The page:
But this superficial element, while securing privacy to the pure nature, also aids it to expression. It emphasizes the outlines of Personality by gentle contrast. It is like the shadow in the landscape, without which all the sunbeams of heaven could not reveal with precision a single object. Assured lovers resort to happy banter and light oppositions, to give themselves a sweeter sense of unity of heart. The child, with a cunning which only Nature has taught, will sometimes put a little honey of refusal into its kisses before giving them; the maiden adds to her virgin blooms the further attraction of virgin coyness and reserve ; the civilizing dinner-table would lose all its dignity in losing its delays ; and so everywhere, delicate denial, withholding reserve have an inverse force, and add a charm of emphasis to gift, assent, attraction, and sympathy. How is the word Immortality emphasized to our hearts by the perpetual spectacle of death ! The joy and suggestion of it could, indeed, never visit us, had not this momentary loud denial been uttered in our ears. Such, therefore, as have learned to interpret those oppositions in Nature, hear in the jarring note of Death only a jubilant proclamation of life eternal; while all are thus taught the longing for immortality, though only by their fear of the contrary. And so is the pure universal nature of man affirmed by these provocations of contrast and insulation on the surface. We feel the personality far more, and far more sweetly, for its being thus divided from our own. From behind this veil the pure nature comes to us with a kind of surprise, as out. of another heaven. The joy of truth and delight of beauty are born anew for us from each pair of chanting lips and beholding eyes ; and each new soul that comes promises another gift of the universe. Whoever, in any time or under any sky, sees the worth and wonder of existence, sees it for me; whatever language he speak, whatever star he inhabit, we shall one day meet, and through the confessiou of his heart all my ancient possessions will become a new gain ; he shall make for me a natal day of creation, showing the producing breath, as it goes forth from the lips of God, and spreads into the blue purity of sky, or rounds into the luminance of suns; the hills and their pines, the vales and their blooms, and heroic men and beauteous women, all that I have loved or reverenced, shall come again, appearing and trooping out of skies never visible before. Because of these dividing lines between souls, each new soul is to all the others a possible factor of heaven.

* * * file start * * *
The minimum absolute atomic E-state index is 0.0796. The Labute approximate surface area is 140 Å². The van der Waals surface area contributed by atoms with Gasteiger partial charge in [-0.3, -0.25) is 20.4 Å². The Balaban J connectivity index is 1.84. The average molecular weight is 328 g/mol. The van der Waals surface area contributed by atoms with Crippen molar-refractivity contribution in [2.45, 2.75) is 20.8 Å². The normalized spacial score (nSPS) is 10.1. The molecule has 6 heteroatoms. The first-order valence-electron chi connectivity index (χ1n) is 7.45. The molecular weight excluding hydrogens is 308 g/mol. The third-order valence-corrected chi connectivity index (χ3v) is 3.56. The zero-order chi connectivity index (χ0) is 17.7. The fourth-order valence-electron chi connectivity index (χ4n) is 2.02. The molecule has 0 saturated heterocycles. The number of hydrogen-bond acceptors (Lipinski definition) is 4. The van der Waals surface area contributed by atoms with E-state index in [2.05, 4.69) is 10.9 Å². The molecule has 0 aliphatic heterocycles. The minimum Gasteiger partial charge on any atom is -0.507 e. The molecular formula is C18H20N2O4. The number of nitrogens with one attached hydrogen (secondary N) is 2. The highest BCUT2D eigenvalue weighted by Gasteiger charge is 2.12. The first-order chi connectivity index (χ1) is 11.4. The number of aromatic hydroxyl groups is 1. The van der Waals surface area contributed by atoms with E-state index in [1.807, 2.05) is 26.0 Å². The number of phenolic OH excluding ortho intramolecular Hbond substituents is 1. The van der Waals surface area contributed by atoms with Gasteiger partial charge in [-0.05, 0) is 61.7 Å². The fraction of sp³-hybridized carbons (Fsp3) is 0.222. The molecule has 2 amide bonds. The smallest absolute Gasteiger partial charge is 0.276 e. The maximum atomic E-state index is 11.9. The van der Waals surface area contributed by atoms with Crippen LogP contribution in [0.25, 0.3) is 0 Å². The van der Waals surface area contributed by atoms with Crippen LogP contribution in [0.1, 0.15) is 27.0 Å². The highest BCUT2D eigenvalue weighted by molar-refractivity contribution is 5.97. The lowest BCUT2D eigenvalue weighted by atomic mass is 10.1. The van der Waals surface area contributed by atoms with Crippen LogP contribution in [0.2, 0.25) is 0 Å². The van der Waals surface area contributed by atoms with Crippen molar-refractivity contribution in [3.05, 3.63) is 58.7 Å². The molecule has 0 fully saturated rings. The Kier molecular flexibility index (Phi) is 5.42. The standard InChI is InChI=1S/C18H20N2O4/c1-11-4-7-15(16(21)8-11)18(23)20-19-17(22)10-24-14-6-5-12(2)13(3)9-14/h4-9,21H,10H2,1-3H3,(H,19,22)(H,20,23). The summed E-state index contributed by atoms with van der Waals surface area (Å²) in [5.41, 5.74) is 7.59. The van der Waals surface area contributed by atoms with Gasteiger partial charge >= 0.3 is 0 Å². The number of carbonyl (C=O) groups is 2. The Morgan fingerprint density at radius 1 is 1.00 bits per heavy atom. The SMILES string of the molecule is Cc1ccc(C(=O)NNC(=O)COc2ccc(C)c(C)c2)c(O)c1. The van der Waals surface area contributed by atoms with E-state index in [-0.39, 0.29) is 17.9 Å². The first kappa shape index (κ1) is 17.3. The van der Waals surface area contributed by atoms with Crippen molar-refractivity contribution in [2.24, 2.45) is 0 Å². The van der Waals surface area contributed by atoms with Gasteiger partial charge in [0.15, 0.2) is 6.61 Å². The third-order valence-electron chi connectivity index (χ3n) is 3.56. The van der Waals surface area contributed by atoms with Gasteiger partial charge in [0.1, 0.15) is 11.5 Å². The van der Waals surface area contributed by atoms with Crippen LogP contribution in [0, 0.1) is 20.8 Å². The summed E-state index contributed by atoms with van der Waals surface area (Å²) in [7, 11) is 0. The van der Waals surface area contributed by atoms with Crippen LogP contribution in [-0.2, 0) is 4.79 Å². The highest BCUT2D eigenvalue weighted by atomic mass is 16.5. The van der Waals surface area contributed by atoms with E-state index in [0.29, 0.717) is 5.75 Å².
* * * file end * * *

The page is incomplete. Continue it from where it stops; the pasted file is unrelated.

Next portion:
Such uses does individuality subserve. Yet it is capable of these ministries only as it does indeed minister. All its uses are lost with the loss of its humility and subordinance. It is the porter at the gate, furthering the access of lawful, and forbidding the intrusion of unlawful visitors to the mansion ; who becomes worse than useless, if in surly excess of zeal he bar the gate against all, or if in the excess of self-importance he receive for himself what is meant for his master, and turn visitors aside into the porter’s lodge. Beautiful is virgin reserve, and true it is that delicate half-denial reinforces attraction; yet the maiden who carries only No upon her tongue, and only refusal in her ways, shall never wake before dawn on the day of espousal, nor blush beneath her bridal veil, like Morning behind her clouds. This surface element, we must remember, is not income and resource, but an item of needful, and, so far as needful, graceful and economical expenditure. Excess of it is wasteful, by causing Life to pay for that which he does not need, by increase of social fiction, and by obstruction of social flow with the fructifications which this brings, not to be spared by any mortal. Nay, by extreme excess, it may so cut off and sequester a man, that no word or aspect of another soul can reach him ; he shall see in mankind only himself, he shall hear in the voices of others only his own echoes. Many and many a man is there, so housed in his individuality, that it goes, like an impenetrable wall, over eye and ear; and even in the tramp of the centuries he can find hint of nothing save the sound of his own feet. It is a frequent tragedy, — but profound as frequent.